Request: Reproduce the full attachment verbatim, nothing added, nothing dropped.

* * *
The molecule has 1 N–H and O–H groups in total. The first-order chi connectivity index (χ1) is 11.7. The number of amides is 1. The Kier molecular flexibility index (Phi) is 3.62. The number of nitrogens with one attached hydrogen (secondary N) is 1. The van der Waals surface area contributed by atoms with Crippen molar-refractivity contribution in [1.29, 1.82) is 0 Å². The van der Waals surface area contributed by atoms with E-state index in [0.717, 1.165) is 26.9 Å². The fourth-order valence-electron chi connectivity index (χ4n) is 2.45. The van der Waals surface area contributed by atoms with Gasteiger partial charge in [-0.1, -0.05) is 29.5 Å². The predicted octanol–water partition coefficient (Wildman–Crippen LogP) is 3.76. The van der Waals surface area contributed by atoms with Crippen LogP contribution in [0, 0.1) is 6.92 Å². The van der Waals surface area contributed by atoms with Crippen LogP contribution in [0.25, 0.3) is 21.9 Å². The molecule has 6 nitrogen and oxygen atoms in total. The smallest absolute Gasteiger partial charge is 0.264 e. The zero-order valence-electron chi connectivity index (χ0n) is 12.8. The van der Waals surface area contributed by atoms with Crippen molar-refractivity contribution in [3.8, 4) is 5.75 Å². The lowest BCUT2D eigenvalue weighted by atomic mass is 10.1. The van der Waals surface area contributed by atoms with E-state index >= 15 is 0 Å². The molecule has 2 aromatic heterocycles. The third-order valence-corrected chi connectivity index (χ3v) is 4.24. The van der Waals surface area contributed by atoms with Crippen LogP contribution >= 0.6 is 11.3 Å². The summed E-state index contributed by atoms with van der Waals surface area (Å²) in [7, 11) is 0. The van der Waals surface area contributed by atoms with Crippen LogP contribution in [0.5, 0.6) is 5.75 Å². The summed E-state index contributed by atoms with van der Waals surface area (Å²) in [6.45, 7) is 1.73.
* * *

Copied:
The molecule has 1 N–H and O–H groups in total. The first-order chi connectivity index (χ1) is 11.7. The number of amides is 1. The Kier molecular flexibility index (Phi) is 3.62. The number of nitrogens with one attached hydrogen (secondary N) is 1. The van der Waals surface area contributed by atoms with Crippen molar-refractivity contribution in [1.29, 1.82) is 0 Å². The van der Waals surface area contributed by atoms with E-state index in [0.717, 1.165) is 26.9 Å². The fourth-order valence-electron chi connectivity index (χ4n) is 2.45. The van der Waals surface area contributed by atoms with Gasteiger partial charge in [-0.1, -0.05) is 29.5 Å². The predicted octanol–water partition coefficient (Wildman–Crippen LogP) is 3.76. The van der Waals surface area contributed by atoms with Crippen LogP contribution in [0, 0.1) is 6.92 Å². The van der Waals surface area contributed by atoms with Crippen LogP contribution in [0.25, 0.3) is 21.9 Å². The molecule has 6 nitrogen and oxygen atoms in total. The smallest absolute Gasteiger partial charge is 0.264 e. The zero-order valence-electron chi connectivity index (χ0n) is 12.8. The van der Waals surface area contributed by atoms with Crippen molar-refractivity contribution in [3.8, 4) is 5.75 Å². The lowest BCUT2D eigenvalue weighted by atomic mass is 10.1. The van der Waals surface area contributed by atoms with E-state index >= 15 is 0 Å². The molecule has 2 aromatic heterocycles. The third-order valence-corrected chi connectivity index (χ3v) is 4.24. The van der Waals surface area contributed by atoms with Crippen LogP contribution >= 0.6 is 11.3 Å². The summed E-state index contributed by atoms with van der Waals surface area (Å²) in [7, 11) is 0. The van der Waals surface area contributed by atoms with Crippen LogP contribution in [0.5, 0.6) is 5.75 Å². The summed E-state index contributed by atoms with van der Waals surface area (Å²) in [6.45, 7) is 1.73.